I read something interesting once in a Moulton Labs Article about panning as it's normally done (adjusting the levels without delay) and how poorly it actually works for precisely-positioning sounds in the stereo soundstage.

...I had found out something quite interesting: that as long as the difference between channels is less than 3 decibels, the phantom image hovers pretty much in the middle point between the two speakers... With between 3 and 6 decibels difference in levels, the phantom quickly and without much stability migrated to the louder speaker, hovering just inboard of that speaker, and once the difference was greater than 7 decibels, the phantom was for all intents and purposes coming from the louder speaker.
 

Cars-N-Cans

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Some people do experience a soundstage with depth on some setups, some rooms, and some recordings.

It's all an illusion.... There is obviously no real center or anything in-between the speakersunless you have a surround setup with a center speaker.

A delay in a vocal or instrument may help to perceive the source as farther-back.

I never get a "clear center" perception. For me, centered sound seem to be vaguely in the center (except with 5.1 surround where there is a center channel and a center speaker).
That was sort of my take as well. For conventional stereo setups, the results are quite variable. My personal experience has been if you can arrange to remove the cross-talk and offending reflections, then the spatial cues in the recording drive the imaging, and the sounds are perceived as originating from the actual sources in the recording and not the speakers themselves when both ITDs and ILDs are present. Basically the logical conclusion of spatial effects in headphones. But this, too, I suspect can likely vary from listener to listener and how well they can reconstruct the respective locations of the sound sources from the given cues available. I'm sure there has been substantial research done, but how much is in the public domain, I'm not sure.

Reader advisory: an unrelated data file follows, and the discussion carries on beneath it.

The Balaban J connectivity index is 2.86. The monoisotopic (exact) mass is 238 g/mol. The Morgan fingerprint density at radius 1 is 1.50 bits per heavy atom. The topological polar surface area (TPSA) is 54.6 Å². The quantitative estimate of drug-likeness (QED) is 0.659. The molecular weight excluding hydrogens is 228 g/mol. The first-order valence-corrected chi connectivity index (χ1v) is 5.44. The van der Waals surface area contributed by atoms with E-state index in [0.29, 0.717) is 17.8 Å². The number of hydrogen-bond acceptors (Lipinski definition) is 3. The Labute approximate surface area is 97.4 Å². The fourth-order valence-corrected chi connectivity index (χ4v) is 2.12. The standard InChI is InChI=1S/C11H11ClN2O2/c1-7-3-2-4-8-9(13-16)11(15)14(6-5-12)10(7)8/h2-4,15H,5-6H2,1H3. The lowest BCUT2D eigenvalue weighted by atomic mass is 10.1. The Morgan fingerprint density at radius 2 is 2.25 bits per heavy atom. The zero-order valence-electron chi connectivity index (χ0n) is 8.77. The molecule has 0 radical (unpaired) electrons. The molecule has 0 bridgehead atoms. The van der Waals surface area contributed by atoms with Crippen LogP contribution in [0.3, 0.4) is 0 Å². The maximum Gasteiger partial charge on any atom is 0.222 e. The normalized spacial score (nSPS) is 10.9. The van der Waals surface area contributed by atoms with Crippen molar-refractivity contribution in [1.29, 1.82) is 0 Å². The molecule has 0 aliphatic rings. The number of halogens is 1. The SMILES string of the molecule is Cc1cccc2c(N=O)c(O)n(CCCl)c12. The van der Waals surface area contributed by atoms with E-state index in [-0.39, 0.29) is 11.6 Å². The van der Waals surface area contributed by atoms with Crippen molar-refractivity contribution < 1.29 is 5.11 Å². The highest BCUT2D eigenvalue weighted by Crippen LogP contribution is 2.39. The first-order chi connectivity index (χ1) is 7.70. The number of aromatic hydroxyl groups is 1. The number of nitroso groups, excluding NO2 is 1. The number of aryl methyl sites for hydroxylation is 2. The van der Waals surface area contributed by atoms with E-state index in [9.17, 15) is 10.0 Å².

kongwee

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Now you even can artificially create the soundstage. Of course, you need to place your speaker well.
 

Cars-N-Cans

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Now you even can artificially create the soundstage. Of course, you need to place your speaker well.
The actual nuts and bolts part of the program works nicely from what has been provided in the demo and the audio snippets. But the samples make everything sound like Animusic :( I'm assuming it can also be used with real recorded sound sources? If so that is pretty neat.
 

Gringoaudio1

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That's basically similar to the method I use. I keep the first 20ms free of reflections, and then have the early reflections arrive as a tight group at the end of the fusion window so it gets integrated together (basically means using furniture and what not to absorb side reflections). Anything outside of that is heard as an echo, so the whole room more or less has to be sequestered for the purpose of music reproduction even though I sit right in front of the speakers. Its a pain, but well worth it given how much realism it can add. Ah, the joys of audiophilia...
What do you mean the first 20ms? Sound travels 22.5’ in .02 seconds. You don’t sit 22.5’ away from the speakers right? You have absorption on the walls for 22.5’? How do you control the time of arrival of the first reflections? This is making no sense to me.